You see, there is no lack of diplomatic effort being made regarding American-Chinese relations - but time and again the Chinese have declined to reign in their aggressive efforts to enrich themselves at the cost of others. It is only natural that the United States has been taking measures to re-assert their commitments; (diplomatic, economic, and defense-wise) to their many regional allies in the face of ever-more-bold Chinese demonstrations of military power and diplomatic hardball.

Comment Re:consequences... (Score 5, Insightful) 247

It is pretty idiotic that our foreign policy and military establishment seem intent on picking periodic fights with China over stupid little things rather than trying to elevate the relationship to become close allies.

Have you been living under a rock for the last several years? The Chinese have been using dredgers to build artificial islands atop coral reefs in the South China Sea, and these islands are now equipped with huge runways for operating military craft from fighters to patrol aircraft to medium bombers; all so they can project firepower over the entire South China Sea. To simply claim the entire Sea right up to the coasts of their regional neighbors as their own is one thing, but China has invested in a massive military build-up to back up their claims with raw force. Many of those nations are our regional allies, especially the Philippines. And if that's not enough, the Chinese have long engaged in hostile cybercrimes against the United States, not only hacking critical military defense information (like the information on the F-35 they stole) but also an ongoing government-ran campaign to steal American commercial trade secrets that mirrors their complete and utter disdain for Western Intellectual Property rights.

And you're going to tell me that America is the one "picking fights" because we dared sail a ship too close to a few of their sand-castles? Freedom of Navigation exercises are run frequently, all over the globe, and are NOT mutually exclusive with traditional diplomacy.

I understand that some people are deeply suspicious or even disdainful of America's role in world politics; but when you try to make out the 800 pound gorilla of Asia - who's busy mugging everyone it can get its hairy paws on - as the poor victim here, you just come across as a moron.

Comment Morpheus called it (Score 3, Interesting) 247

"The need to be observed and understood was once satisfied by God. Now we can implement the same functionality with data-mining algorithms."

"Extreme surveillance hardly inspires reverence. Perhaps fear and obedience, but not reverence."

"God and the gods were apparitions of observation, judgement, and punishment. Other sentiments toward them were secondary."

"No one will ever worship a software entity peering at them through a camera."

"The human organism always worships. First it was the gods, then it was fame (the observation and judgement of others), next it will be the self-aware systems you have built to realize truly omnipresent observation and judgement."

"You underestimate humankind's love of freedom."

"The individual desires judgement. Without that desire, the cohesion of groups is impossible, and so is civilization. The human being created civilization not because of a willingness but because of a need to be assimilated into higher orders of structure and meaning. God was a dream of good government. You will soon have your god, and you will make it with your own hands."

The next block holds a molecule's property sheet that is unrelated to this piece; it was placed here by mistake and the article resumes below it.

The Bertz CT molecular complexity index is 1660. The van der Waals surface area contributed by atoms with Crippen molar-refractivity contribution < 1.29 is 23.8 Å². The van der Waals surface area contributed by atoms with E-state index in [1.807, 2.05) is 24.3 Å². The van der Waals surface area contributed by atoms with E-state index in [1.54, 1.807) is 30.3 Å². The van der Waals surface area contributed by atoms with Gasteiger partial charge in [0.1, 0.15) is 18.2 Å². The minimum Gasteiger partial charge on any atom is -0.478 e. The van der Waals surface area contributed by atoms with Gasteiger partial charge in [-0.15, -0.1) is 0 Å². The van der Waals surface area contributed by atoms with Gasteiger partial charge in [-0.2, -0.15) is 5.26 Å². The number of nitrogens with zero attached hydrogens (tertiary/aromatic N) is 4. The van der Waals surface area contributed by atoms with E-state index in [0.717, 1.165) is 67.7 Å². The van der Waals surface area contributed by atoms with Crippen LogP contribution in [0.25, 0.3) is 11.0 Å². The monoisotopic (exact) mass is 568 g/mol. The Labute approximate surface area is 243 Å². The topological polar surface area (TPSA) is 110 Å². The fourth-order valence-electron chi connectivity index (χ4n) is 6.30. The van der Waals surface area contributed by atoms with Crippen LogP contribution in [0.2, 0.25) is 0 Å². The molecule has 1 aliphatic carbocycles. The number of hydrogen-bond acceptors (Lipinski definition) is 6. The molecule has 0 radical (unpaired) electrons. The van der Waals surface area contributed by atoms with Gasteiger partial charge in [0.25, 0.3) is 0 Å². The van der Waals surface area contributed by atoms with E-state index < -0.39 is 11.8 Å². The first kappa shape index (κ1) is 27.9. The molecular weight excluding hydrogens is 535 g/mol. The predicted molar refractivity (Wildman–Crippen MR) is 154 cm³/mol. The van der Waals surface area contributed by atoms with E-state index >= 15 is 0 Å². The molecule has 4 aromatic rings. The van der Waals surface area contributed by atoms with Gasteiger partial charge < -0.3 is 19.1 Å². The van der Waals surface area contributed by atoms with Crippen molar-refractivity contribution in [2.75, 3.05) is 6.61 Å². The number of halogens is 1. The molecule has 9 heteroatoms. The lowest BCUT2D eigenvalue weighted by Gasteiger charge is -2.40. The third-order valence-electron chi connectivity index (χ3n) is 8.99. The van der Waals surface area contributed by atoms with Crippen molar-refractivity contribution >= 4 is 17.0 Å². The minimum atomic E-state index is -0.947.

And to provide the counterpoint, a very brief warning from Twitter as to how quickly it can all go wrong.

Comment Re:Might I suggest (Score 1) 101

This is encouraging news - thank you for the information. The FAA is notoriously... unfriendly towards the Common Man, but the issue of commercial drones is very much in the national spotlight, and something much closer to home for the average citizen. Maybe this will affect a significant change in how the FAA deals with the populace.

Comment Re:Might I suggest (Score 1) 101

Not unless you want years in prison: http://www.engadget.com/2016/0... Of course we have plenty of examples in TFA of abuse of drones, and Castle Doctrine lets you kill someone who's invaded your property without permission, but shoot down a $400 dollar toy and they can jail you for years and years for Federal Crimes. Fucking bastards.

Comment ABOUT DAMN TIME (Score 1) 224

Every time I see a "some jackass proposes Mars mission" post on /., I pop in, read the article, and close it in disgust when I see the clown didn't mention NERVA or thermal nuclear rockets. A nine month journey to Mars is simply not possible with our current level of technology - the life support mass alone would be nigh impossible to orbit, from both a technical and financial standpoint. A nuclear thermal rocket (such as the NERVA) offers a specific impulse of 850 or more, at least four times better than most conventional chemical rocket engines can manage. Moreover, it also provides enough raw thrust to perform important time-sensitive maneuvers (such as orbital insertion and circularizing) once it gets there, unlike an ion engine, and scales up to a human-sized craft quite well. A NERVA engine gives you a transit measured in weeks, not months. It's basically a prerequisite for any serious Mars mission - especially in the timeframes being discussed, because it's the only one that's had actual R&D work done on it before and reached the prototype stage.

It is extremely satisfying to be vindicated by NASA itself - clearly, they can add as well as I can, and came to the same conclusion, as evidenced by this exciting news that they are actually continuing development of thermal nuclear propulsion.